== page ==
Former Sopranos star now focusing on mental illness

Brian Feldt

Joey Pantoliano has discovered that after acting in more than 100 movies and landing an Emmy Award for his portrayal of a gangster, the entertainment industry might not be for him after all.

Best known for his mafia connections as Ralph Cifaretto in HBO’s "The Sopranos," Pantoliano was in Peoria on Tuesday morning to promote the Partnership for Prescription Assistance "Help is Here Express" bus tour, which helps uninsured and financially struggling people get medicine for little or no cost.

"I’ve done a lot of movies but I think that I like this job better than any part I’ve ever played," he said. "I think it may be my calling now to do service, and if I can be of service because of some of the movies that I’ve been in, then that is good."

Pantoliano suffers from mental depression and joined the PPA tour to help raise awareness of chronic mental illnesses, which affect one out of every five adults.

His new foundation, No Kidding, Me Too!, is trying to rid of the stigma behind mental illnesses and enable those with mental illnesses to identify their disease and seek help without having to feel uncomfortable about it.

"Research has shown that you really can’t get help with mental illness until you get rid of the stigmas that are attached to it," he said. "People are embarrassed to admit it. My cause is to get rid of that stigma. I saw an opportunity for me to get the word out and help (PPA) help people with this."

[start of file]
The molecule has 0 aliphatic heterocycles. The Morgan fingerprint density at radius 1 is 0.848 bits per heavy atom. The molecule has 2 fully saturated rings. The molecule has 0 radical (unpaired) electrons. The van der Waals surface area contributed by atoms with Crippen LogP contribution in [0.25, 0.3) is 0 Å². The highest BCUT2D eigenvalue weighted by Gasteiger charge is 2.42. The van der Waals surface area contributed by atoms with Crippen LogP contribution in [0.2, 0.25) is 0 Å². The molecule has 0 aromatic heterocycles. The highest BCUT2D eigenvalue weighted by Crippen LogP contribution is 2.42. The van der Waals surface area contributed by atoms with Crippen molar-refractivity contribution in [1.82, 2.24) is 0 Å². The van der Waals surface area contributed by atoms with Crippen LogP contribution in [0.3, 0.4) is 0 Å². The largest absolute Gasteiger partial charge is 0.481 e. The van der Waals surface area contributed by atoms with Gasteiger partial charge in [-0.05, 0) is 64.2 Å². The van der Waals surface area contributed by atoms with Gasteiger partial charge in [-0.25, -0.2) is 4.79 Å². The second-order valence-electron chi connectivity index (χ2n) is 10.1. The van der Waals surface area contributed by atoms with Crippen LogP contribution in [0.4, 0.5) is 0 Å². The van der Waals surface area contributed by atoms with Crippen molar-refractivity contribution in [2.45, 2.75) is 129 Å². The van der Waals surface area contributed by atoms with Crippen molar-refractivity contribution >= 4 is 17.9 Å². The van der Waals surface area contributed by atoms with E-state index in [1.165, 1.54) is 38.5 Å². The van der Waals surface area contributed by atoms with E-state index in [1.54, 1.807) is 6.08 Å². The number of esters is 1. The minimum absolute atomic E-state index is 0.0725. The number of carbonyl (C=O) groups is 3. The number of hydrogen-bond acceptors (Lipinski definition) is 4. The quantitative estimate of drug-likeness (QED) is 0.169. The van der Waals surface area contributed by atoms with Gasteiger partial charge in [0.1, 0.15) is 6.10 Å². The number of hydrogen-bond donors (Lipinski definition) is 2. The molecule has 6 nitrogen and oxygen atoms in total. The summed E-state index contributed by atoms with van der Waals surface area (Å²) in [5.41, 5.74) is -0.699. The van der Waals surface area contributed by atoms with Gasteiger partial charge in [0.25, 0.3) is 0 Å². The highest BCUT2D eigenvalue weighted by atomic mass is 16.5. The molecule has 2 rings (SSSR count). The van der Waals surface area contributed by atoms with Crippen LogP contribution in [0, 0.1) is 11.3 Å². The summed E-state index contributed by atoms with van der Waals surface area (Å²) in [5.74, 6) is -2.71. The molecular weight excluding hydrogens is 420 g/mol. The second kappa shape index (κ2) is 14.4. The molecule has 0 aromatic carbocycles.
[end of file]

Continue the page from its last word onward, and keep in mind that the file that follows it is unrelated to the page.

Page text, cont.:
The 56-year-old actor admitted he joined PPA to plug his foundation, but said he has unexpectedly found new energy within a program that has helped more than 4 million people across the nation in just three years of existence.

"It’s amazing that the purpose of my disease is to make me miserable and to make me constantly sad … yet I can be so happy," he said. "(This tour) is an elixir for me. I am getting a lot more out of this emotionally than I ever thought I would have."

The bus tour is basically a traveling enrollment center for PPA that gives people a chance to see if they are eligible for financial assistance with medicine. About $10 billion worth of medicine has already been supplied to Illinoisans.

For some, the stop in Peoria may represent the one and only chance they have to get medicine that could save their lives.

"This has been an absolute godsend," said Joe Breaden as he broke down in tears just moments after he found out he was eligible for help. "I have nerve damage and most of the money I make goes to my parents. It just seems that when I’m down, it gets really hard and this has been so great."

Pantoliano said he could relate to many of the program’s participants’ problems as he was in the same shoes when he was a child.

"When I was little, we were broke and on welfare," he said. "These people are my aunts and uncles and cousins and brothers and sisters."

Brian Feldt can be reached at (309) 686-3194 or

Help is Here

The Partnership for Prescription Assistance "Help is Here Express" bus tour rolled through Peoria on Tuesday. The tour helps uninsured and financially struggling people get medicine for little or no cost.

For more information on the "Help is Here Express" program or to see if you qualify for financial assistance with medicine, visit